Cut/Copy/Paste: Composing Devotion at Little Gidding

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Trettien, Whitney Anne


Quilligan, Maureen

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At the community of Little Gidding from the late 1620s through the 1640s, in a special room known as the Concordance Chamber, Mary Ferrar, Anna Collett, and their sisters sliced apart printed Bibles and engravings, then pasted them back together into elaborate collages of text and image that harmonize the four gospels into a single narrative. They then bound these books between elaborate covers using a method taught to them by a bookbinder's daughter from Cambridge. The resulting volumes were so meticulously designed that one family member described the process as "a new kind of printing." Collectively, these books are known as the Little Gidding Harmonies, and they are the subject of Cut/Copy/Paste.

By close-reading the Little Gidding Harmonies, Cut/Copy/Paste illuminates a unique Caroline devotional aesthetic in which poets, designers, and printmakers collaboratively explored the capacity of the codex to harmonize sectarianism. Proceeding chronologically, I begin in the Elizabethan and early Stuart periods, when women writers like Isabella Whitney, Mary Sidney Herbert, and a range of anonymous needleworkers laid the groundwork for the Harmonies' cut-up aesthetic by marrying the language of text-making to textile labor (Chapter 1). Situating women's authorship in the context of needlework restores an appreciation for the significance and centrality of ideologically gendered skills to the process of authoring the Harmonies. Building on this chapter's argument, I turn next to the earliest Harmony to show how the Ferrar and Collett women of Little Gidding, in conversation with their friend George Herbert, used cutting and pasting as a way of bypassing the stigma of print without giving up the validation that publication, as in making public, brings. This early volume attracted the attention of the court, and Little Gidding soon found itself patronized by King Charles, Archbishop Laud, and an elite coterie who saw in the women's cut-and-paste "handiwork" a mechanism for organizing religious dissention (Chapter 2). In response, Little Gidding developed ever more elaborate collages of text and image, transforming their writing practice into a full-fledged devotional aesthetic. This aesthetic came to define the poetry of an under-appreciated network of affiliated writers, from Frances Quarles and Edward Benlowes to Royalist expatriate John Quarles, Mary Ferrar at Little Gidding, and her close friend Richard Crashaw (Chapter 3). It fell out of favor in the eighteenth century, derided by Alexander Pope and others as derivative and populist; yet annotations and objects left in one Little Gidding Harmony during the nineteenth century witness how women, still denied full access to publishing in print, continued to engage with scissors and paste as tools of a proto-feminist editorial practice (Chapter 4). The second half of the last chapter and a digital supplement turn to the Harmonies today to argue for a reorientation of digital humanities, electronic editing, and "new media" studies around deeper histories of materialist or technical tropes of innovation, histories that do not always begin and end with the perpetual avant-gardism of modernity.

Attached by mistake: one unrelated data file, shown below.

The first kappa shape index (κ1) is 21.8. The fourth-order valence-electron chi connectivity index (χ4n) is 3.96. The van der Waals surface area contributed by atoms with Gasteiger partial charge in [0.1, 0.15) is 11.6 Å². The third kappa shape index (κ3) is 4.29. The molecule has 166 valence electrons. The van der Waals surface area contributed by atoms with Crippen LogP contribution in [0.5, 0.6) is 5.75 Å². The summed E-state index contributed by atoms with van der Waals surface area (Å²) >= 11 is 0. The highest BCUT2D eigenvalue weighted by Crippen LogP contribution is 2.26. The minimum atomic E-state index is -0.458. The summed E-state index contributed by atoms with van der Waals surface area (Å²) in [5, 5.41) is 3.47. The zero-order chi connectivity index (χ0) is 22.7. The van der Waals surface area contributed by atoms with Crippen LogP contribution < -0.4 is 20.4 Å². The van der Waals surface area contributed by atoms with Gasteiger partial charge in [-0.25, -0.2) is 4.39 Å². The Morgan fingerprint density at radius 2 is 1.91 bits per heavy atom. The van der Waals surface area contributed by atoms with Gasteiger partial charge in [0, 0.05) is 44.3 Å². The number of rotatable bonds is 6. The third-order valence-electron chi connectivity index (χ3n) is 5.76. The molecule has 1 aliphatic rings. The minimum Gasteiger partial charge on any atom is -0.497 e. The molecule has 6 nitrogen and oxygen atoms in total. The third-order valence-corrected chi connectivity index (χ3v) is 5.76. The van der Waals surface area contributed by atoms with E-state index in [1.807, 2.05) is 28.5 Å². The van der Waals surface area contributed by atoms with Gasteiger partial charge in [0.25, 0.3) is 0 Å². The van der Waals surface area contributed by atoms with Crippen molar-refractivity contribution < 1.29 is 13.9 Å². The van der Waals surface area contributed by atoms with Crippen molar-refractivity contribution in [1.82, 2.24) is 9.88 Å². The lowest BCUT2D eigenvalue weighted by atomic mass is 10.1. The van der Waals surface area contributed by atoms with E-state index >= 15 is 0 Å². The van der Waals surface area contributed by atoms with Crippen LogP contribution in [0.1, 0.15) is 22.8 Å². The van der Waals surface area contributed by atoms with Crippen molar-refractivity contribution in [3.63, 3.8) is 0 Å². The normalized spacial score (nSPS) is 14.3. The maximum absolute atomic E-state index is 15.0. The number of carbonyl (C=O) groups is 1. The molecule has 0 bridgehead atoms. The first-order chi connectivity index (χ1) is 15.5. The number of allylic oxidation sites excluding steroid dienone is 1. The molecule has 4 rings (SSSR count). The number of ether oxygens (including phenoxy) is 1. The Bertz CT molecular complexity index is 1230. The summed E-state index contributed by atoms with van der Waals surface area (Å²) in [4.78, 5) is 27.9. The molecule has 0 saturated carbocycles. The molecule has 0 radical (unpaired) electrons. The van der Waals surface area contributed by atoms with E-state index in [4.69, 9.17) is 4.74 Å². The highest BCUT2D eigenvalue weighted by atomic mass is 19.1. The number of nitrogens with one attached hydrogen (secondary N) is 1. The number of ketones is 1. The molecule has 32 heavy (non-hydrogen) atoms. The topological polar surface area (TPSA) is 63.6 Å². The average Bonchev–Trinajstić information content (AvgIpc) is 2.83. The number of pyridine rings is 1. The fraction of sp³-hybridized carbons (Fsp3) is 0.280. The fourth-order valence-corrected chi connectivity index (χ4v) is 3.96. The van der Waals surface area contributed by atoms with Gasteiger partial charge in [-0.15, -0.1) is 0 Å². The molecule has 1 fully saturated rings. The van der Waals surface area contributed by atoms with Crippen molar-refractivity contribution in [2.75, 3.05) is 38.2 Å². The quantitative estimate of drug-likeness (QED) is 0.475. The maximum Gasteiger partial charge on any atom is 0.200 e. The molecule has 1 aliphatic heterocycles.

This project participates in what has been called the "material turn" in the humanities. As libraries digitize their collections, the material specificity of textual objects - the inlays, paste-downs, typesetting, and typography occluded by print editions - becomes newly visible through high-resolution facsimiles. Cut/Copy/Paste seizes this moment of mass remediation as an opportunity to rethink the categories, concepts, and relationships that define and delimit Renaissance literature. By reading early modern cultural production materially, I reveal the richness of the long-neglected Caroline period as a time of literary experimentation, when communities like Little Gidding and their affiliates developed a multimedia, multimodal aesthetic of devotion. Yet, even as this project mines electronic collections to situate canonical texts within a wider field of media objects and material writing practices, it also acknowledges that digital media obscure as much as they elucidate, flattening three-dimensional book objects to fit the space of the screen. In my close readings and digital supplement, I always return to the polyphonic dance of folds and openings in the Harmonies - to the page as a palimpsest, thickly layered with paper, ink, glue, annotations, and evidence of later readers' interactions with it. By attending to the emergent materiality of the Harmonies over the longue durée, Cut/Copy/Paste both deepens our knowledge of seventeenth-century devotional literature and widens the narrow lens of periodization to consider the role of Little Gidding's cut-up method in past, present, and future media ecologies.






Trettien, Whitney Anne (2015). Cut/Copy/Paste: Composing Devotion at Little Gidding. Dissertation, Duke University. Retrieved from


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